Many of these lawmakers also talk about it just being the right time for their gubernatorial runs. Wamp says he “really felt it in my bones that this is my time.”

Rep. Mary Fallin (R-Okla.) says state party leaders had approached her for previous gubernatorial races, but she wasn’t ready then.

She is now. Fallin announced her campaign earlier this month, after word leaked to the press. She says she has “grown as a political leader” since coming to Congress.

“I carefully prayed and thought about it and talked to my friends and supporters that know me the best, and I felt like this is the time for me to run for governor,” she says. “Over the years, when people tried to get me to look at the governor’s race, my children were younger. Now they’re two young adults, and I’m more available.”

Abercrombie came to his decision partly through his work with President Obama’s campaign. He took Obama’s message of change to heart.

“I thought, ‘I can’t not believe it for myself,’ ” he says, “because I’ve always thought about [being governor].”

But even though these members of Congress would trade in a commute to Washington for the comforts of home if they win their state races, their new job’s demands can be just as brutal or worse, say those with experience.

“Both jobs are just like farming a ranch,” says Sen. Jim Risch (R-Idaho), who was a governor before coming to Washington. “You get up in the morning. You have a list of chores to do. You never get through them all.”

Bob Wise, who served in the House for 18 years before becoming West Virginia’s governor, calls the governorship “an experience unlike any other.” Not only is it a 24-hour, seven-days-a-week job (whereas members of Congress leave Washington every four or five days), governors’ words are parsed even more closely than those of lawmakers, he says. And in his and the current aspiring governors’ cases, they have to implement what they once voted for in Congress — the “ultimate curse on this earth,” he says.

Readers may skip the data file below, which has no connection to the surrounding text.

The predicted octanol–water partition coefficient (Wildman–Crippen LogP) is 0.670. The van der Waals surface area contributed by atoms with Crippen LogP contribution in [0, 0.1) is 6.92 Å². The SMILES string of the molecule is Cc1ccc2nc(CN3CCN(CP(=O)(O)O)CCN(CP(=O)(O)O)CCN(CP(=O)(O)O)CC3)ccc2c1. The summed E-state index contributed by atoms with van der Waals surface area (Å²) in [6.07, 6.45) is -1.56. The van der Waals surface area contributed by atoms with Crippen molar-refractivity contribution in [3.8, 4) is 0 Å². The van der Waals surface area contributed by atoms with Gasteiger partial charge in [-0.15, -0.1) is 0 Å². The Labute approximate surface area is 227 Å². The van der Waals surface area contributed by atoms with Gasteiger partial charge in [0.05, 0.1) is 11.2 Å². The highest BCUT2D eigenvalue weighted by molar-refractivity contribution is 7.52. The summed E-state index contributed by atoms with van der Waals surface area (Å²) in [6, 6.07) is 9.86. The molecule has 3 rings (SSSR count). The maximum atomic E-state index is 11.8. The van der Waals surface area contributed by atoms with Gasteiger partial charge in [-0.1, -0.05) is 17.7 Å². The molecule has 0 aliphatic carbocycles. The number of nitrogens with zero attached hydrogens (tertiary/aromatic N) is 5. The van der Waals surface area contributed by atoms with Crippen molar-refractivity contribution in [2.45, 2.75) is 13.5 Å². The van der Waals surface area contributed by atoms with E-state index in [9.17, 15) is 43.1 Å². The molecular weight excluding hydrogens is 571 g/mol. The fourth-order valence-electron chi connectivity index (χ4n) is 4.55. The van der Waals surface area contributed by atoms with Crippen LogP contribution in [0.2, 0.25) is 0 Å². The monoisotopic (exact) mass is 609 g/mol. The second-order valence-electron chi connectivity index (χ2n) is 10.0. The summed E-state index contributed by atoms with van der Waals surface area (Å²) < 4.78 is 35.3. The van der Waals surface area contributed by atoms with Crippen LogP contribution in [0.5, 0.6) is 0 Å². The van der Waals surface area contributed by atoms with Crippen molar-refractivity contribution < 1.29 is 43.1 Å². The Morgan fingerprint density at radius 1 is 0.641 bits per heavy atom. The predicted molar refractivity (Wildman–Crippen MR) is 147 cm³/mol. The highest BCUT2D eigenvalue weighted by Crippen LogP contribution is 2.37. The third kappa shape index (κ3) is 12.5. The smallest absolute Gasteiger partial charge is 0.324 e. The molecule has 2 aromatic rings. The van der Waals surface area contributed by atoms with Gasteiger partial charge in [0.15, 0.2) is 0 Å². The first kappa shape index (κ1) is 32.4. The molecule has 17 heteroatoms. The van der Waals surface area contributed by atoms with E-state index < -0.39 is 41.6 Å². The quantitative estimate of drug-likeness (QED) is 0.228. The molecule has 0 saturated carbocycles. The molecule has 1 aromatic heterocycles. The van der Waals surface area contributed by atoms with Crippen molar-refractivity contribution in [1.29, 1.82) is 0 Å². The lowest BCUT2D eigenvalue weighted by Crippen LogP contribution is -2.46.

Even campaigning is different, says Wise, who now heads a Washington-based education policy organization called the Alliance for Excellent Education.

“Every time you start talking about your amendment to House Bill 4242, you lost them,” says Wise, explaining that bragging about congressional committee assignments or the use of clever parliamentary tactics doesn’t impress voters. “What they’re interested in [is], ‘I want my children going to a good school.’ ”

And for Barrett and the others looking forward to moving into the governor’s mansion, Wise warns them to kiss their privacy goodbye.

“It’s not a case of living above the store — you live in the store,” he jokes. “Don’t sleep in, because what will happen is when you sleep in you’ll go downstairs and run into the first tour group that’s coming through.”

Many of Congress’s aspiring governors say they understand the tradeoffs and are ready to leave Washington for new challenges.

“It’s a bittersweet thing,” Wamp says, “but you know when to move on, and now’s the time.”